Most people that regularly use an email account have encountered one or more phishing messages, so-called because these emails essentially are fishing for private information that account holders may be duped into providing. The typical phishing attack consists of an email that purports to be from a major bank. The email will have the correct fonts and imagery to match actual communications from the bank and may even have a return address that at first glance looks authentic. The email usually explains there is some problem with your account and asks for information that can help solve the problem: your account number, social security number, date of birth, or mother's maiden name, for example.
Individuals who disclose the information are unknowingly assisting a cyber criminal who may use it to drain your accounts or commit identity theft.
Sometimes, phishing is easy to detect, such as when you have never done business with the bank that supposedly has found a problem with your account. It has caused serious problems for many people however.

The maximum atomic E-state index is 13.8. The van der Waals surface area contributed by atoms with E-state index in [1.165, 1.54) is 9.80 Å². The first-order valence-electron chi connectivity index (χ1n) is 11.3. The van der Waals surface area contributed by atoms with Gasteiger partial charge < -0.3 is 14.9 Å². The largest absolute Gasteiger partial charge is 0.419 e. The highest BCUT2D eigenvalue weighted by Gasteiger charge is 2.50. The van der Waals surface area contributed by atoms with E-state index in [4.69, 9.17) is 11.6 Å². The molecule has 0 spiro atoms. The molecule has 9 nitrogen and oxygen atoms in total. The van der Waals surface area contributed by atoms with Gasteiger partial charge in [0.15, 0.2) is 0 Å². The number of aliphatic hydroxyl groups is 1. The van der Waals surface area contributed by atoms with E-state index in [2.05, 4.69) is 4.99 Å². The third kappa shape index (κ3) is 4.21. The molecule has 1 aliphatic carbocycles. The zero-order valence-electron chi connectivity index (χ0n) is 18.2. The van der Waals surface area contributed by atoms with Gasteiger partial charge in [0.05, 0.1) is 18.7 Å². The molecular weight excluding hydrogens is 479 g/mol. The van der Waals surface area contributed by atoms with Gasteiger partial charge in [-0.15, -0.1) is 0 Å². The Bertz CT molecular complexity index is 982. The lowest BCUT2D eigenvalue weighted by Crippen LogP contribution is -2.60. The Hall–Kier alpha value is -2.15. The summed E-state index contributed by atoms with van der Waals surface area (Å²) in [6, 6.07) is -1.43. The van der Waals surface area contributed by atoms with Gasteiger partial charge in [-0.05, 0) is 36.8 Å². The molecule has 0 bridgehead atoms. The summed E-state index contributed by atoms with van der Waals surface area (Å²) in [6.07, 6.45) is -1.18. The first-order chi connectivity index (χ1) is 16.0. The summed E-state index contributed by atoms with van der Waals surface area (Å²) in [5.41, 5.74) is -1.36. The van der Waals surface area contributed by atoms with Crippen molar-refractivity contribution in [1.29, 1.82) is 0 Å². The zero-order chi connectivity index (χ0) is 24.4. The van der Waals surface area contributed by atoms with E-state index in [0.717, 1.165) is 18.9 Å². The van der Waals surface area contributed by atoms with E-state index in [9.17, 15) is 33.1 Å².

This week in San Francisco, IT support experts gathered to discuss DMARC, or the Domain-based Message Authentication, Reporting, and Conformance standard being developed to combat phishing. While some experts view it as a decisive step in the right direction, others caution that online fraud will continue to be a problem as long as end-users can be fooled. Excellent email filters are one tool that can be used right now to keep phishing emails from reaching employees. Such a system can be implemented through a managed programs approach for IT support.